As designers, most of us are familiar with CMYK and RGB. CMYK stands for cyan, magenta, yellow, and black (the K actually stands for Key meaning the key plate that aligns the color but modern printers do use the color black). RGB stands for red, green and blue. We also know that the colors on screen are RGB, but the printer uses CMYK.
We know these facts, but do we actually know why these conflicting color combinations exist? The key to understanding the conflict is knowing your screen projects light, whereas ink on paper is contingent on light bouncing off of the paper. Without light, our eyes would be incapable of perceiving color.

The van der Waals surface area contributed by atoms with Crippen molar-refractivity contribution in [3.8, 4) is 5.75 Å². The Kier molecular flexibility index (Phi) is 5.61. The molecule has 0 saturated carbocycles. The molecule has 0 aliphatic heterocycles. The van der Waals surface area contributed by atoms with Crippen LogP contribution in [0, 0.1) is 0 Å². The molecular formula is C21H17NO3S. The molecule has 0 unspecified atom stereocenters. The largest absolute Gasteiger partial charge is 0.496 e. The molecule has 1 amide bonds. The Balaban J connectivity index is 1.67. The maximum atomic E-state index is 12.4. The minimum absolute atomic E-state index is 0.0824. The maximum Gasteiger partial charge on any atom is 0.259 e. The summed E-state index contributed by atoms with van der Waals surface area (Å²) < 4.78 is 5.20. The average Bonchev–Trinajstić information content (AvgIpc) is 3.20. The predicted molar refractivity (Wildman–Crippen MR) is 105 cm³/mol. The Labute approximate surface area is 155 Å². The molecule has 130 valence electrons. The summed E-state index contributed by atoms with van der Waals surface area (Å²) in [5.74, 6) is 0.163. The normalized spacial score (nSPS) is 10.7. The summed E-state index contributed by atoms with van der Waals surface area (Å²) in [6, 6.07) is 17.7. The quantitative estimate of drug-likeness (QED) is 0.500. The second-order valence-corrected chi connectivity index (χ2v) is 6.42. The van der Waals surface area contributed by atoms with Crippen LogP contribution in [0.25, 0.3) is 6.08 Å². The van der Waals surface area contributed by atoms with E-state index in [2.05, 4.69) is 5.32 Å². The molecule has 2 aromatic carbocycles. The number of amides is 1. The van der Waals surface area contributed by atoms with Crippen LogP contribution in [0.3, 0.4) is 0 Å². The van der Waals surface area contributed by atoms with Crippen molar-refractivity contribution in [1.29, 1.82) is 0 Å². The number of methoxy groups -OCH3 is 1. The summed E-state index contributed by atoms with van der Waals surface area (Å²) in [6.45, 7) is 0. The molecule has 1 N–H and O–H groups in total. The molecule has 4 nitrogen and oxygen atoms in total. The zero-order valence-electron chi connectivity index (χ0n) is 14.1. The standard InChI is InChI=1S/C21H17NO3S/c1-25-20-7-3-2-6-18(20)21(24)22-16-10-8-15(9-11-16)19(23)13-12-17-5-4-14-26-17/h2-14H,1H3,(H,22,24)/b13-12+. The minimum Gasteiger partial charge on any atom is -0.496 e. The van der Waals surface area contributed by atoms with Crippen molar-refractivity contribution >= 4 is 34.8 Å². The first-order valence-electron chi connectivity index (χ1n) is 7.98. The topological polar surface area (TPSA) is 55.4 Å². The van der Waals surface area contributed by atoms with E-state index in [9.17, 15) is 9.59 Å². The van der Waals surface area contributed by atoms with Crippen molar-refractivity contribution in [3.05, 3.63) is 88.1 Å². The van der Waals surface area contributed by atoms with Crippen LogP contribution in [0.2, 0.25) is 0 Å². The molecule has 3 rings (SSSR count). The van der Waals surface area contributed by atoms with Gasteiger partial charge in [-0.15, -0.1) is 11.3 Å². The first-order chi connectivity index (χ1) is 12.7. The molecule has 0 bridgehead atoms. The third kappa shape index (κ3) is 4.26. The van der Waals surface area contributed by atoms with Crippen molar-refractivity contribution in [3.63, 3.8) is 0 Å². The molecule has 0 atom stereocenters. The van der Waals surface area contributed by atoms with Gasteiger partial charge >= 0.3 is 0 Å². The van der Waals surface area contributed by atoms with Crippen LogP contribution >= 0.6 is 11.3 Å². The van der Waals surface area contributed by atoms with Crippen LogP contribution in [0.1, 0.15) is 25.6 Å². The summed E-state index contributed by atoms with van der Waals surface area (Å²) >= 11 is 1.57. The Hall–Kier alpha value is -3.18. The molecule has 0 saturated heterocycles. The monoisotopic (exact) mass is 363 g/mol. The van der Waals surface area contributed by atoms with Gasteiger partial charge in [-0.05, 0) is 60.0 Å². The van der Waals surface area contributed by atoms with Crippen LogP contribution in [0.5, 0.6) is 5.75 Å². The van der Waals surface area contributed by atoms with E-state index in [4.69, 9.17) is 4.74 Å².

RGB color combination shows color by adding light. This is called additive color. When red, green, and blue are combined, it creates the color white. It’s like a white light refracted in a prism. CMYK color combination shows color by absorbing light. This is called subtractive color. When cyan, magenta and yellow are combined on paper, it creates the color black. It’s like when mixing these colors together on a canvas, you get a dull brownish black color.
So therein solves the mystery of why we must have the headache of different color combinations from screen to print. Matching your colors perfectly is a subject for another blog post.